11 Figure 3: Infrastructure for energy savings agreement financing program Pre-qualify contractors Establish list of eligible projects ESPC Pre-qualified contractors Property owners COE or third- party administrator Primary FI lender and secondary investor GOA (CCEMC) GOA (CCEMC) COE (Managed) Energy Savings Agreement (ESA) Special Purpose Entity Project capital (line of credit, loan) $ ESPC (large projects) (Managed) ESA (large projects) Large projects $ Provision of LRF or subordinate debt Grant for start-up costs, initial admin costs, and any incentives (rebates, coupons) Project capital (endowment, line of credit, loan) $$ $

12 BAU utility bills % 100% 65% Utility bills before ‘project’ Utility bills before ‘project’ Utility bills after ‘project’ (e.g., 65% of pre-project bills) Utility bills after ‘project’ (e.g., 65% of pre-project bills) Verified energy savings accruing to property owner (e.g., 35% reduction in pre-project utility bills – hence, cash flow positive from day one) Recovery of investment costs (financing cost) plus service costs Recovery of investment costs (financing cost) plus service costs Term of contract Guaranteed by ESPC, protected by insurance Fee paid to administrator under terms of ESA is to collect these costs Figure 4: Cash flow under energy savings agreement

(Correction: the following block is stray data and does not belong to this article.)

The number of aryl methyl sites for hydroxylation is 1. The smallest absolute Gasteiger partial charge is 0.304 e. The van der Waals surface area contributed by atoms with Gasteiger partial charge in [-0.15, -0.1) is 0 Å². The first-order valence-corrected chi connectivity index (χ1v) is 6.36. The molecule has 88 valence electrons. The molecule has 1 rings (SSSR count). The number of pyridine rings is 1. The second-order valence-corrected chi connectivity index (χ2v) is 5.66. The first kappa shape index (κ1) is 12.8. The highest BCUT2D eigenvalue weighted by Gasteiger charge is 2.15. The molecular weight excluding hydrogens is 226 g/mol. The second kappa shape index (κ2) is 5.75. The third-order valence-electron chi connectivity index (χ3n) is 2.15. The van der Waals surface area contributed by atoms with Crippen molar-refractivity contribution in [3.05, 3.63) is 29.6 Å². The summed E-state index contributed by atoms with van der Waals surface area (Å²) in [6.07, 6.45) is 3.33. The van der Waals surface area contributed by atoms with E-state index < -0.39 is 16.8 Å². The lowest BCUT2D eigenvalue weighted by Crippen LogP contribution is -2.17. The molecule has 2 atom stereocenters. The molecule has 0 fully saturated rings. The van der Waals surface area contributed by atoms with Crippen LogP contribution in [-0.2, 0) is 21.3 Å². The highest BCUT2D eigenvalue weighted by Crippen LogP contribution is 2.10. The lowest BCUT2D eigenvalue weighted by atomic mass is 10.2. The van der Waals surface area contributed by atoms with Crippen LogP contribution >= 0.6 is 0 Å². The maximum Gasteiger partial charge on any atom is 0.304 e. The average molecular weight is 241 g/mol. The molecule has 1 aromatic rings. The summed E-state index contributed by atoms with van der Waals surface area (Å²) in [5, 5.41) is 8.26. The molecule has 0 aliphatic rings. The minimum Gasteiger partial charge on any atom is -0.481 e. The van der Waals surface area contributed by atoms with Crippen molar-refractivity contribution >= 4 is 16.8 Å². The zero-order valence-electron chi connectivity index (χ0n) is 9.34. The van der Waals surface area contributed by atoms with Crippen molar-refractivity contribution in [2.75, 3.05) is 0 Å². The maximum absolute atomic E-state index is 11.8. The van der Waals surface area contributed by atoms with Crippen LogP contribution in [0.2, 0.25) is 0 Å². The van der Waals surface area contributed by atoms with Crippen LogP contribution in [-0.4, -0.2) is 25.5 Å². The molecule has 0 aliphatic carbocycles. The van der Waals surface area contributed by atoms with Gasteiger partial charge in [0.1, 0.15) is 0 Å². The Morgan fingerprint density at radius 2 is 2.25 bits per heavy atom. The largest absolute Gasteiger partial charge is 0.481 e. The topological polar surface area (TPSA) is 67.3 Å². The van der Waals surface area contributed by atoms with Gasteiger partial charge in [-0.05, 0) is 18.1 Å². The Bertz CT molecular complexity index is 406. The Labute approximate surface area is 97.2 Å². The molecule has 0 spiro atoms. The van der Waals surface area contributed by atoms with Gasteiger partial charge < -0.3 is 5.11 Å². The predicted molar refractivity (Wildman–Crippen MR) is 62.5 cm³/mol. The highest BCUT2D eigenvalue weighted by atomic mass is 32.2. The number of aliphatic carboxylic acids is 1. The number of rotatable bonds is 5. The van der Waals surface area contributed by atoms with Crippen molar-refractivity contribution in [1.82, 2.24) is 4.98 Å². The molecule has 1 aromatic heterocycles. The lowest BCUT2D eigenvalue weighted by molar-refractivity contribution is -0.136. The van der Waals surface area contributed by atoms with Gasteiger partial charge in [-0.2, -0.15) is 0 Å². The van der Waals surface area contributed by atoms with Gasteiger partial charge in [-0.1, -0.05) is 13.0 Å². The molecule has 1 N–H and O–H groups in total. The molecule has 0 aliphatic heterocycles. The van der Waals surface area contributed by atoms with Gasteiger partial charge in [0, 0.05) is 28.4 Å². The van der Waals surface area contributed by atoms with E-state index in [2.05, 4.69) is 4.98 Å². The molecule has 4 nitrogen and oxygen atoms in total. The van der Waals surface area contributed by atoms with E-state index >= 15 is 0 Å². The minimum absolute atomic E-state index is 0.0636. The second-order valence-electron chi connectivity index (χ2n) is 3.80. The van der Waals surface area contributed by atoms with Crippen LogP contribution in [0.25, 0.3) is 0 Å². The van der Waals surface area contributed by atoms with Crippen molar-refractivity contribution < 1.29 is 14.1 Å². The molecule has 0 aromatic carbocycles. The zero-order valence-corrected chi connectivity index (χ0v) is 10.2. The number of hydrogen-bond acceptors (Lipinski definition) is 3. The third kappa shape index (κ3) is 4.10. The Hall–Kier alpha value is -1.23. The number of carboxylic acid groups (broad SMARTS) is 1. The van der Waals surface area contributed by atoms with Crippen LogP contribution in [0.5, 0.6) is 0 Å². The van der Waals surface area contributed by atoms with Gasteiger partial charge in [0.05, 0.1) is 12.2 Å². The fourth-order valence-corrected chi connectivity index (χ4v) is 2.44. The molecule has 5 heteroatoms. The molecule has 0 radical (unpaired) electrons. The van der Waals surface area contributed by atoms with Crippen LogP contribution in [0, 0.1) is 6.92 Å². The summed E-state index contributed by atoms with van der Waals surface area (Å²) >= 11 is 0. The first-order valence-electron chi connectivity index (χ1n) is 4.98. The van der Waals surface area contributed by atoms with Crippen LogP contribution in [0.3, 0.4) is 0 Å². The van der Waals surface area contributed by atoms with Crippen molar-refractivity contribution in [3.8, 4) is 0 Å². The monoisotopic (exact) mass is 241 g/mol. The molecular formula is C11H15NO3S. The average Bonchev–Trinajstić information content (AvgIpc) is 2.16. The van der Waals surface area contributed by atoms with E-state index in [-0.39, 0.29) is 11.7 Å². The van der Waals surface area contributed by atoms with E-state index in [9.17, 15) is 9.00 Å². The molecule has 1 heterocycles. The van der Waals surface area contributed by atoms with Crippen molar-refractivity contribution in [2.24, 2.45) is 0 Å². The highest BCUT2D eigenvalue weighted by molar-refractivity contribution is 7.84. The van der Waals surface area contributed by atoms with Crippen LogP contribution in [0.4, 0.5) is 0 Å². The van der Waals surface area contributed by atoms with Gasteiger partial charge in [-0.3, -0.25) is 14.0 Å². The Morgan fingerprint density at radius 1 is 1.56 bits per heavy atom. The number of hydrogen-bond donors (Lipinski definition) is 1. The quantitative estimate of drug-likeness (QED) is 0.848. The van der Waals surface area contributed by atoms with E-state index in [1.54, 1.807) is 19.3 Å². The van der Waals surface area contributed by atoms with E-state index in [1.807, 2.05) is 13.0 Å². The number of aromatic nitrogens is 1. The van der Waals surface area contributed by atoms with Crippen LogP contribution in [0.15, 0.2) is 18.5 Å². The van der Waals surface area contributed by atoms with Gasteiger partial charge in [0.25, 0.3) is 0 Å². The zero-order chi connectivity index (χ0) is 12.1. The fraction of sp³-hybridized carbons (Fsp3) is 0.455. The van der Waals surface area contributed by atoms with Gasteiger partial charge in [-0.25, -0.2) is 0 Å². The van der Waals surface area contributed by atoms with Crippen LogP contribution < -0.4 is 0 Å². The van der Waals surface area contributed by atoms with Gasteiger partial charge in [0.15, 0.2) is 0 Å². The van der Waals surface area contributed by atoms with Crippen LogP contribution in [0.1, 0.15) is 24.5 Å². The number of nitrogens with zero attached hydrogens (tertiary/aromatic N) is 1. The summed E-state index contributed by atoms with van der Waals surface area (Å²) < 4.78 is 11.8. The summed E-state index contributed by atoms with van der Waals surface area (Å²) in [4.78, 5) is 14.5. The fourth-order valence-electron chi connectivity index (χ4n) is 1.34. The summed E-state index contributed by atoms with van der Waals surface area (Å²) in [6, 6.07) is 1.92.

13 On-bill tariff repayment financing program Description On-bill tariff repayment programs use capital from third parities to finance clean energy projects, with recipients of the funding repaying the project costs (principle plus interest) via a supplemental charge on their utility bill. Utilities function simply as a repayment vehicle. This is in contrast to on-bill loan programs that use utility capital to finance the clean energy projects. Utilities and their regulators are reluctant to take on any risks associated with making loans to customers using their own capital or ratepayer funds, which also exposes utilities to consumer lending laws. The basic infrastructure building blocks for an on-bill tariff repayment program as shown in Figure 5. With on-bill tariff programs the repayment is structured as a tariff (not a loan) that the customer pays in return for “clean energy services”. The repayment obligation can thus tied to the utility meter and transfers to subsequent owners or tenants. A grant from the COE (or GOA) is needed to cover start-up and admin costs for first 1-2 years (these costs are subsequently recovered in interest rate spread offered customers), and to subsidize the potentially high costs for a utility to change its billing system. Incentive payments (e.g., rebates, coupons or discounts) must also be funded from a public grant (COE or GOA). The primary source of capital to cover clean energy project costs is the same as with warehouse property assessed programs. Informational barriers (lack of technical expertise on part of customers) are addressed by the administrator partnering with contractors. For larger customers, uncertainty over energy savings can be addressed through Energy Savings Performance Contracts and / or energy savings insurance products. Credit risk is addressed through (publicly funded) credit enhancements. Sectors Single-family and multi-family residential, commercial, and industrial Strengths ● Potential to access unlimited private capital markets; ● no upfront costs for property owner; ● can address split incentive problem depending on structure of lease agreement; ● shows strong record of repayment by customers to date ● repayment obligation stays with property (meter) and not owner; ● tariff may be off-balance sheet; ● bundled utility bill clearly shows customer costs and benefits of clean energy investment; ● leverages existing utility infrastructure and customer relationships to collect payments Weaknesses ● Threat of utility disconnection subject to legal uncertainty (especially for the residential sector) and is not recognized as recourse instrument by private FIs ● if capital for projects is provided by the COE, changes to the borrowing covenants of the MGA may be needed; ● may require upfront investment by utilities to modify billing systems; ● cannot finance portable clean energy projects; ● will likely require regulatory approval by AUC; ● existing programs rely heavily on public funding for support; ● high admin costs (especially for residential)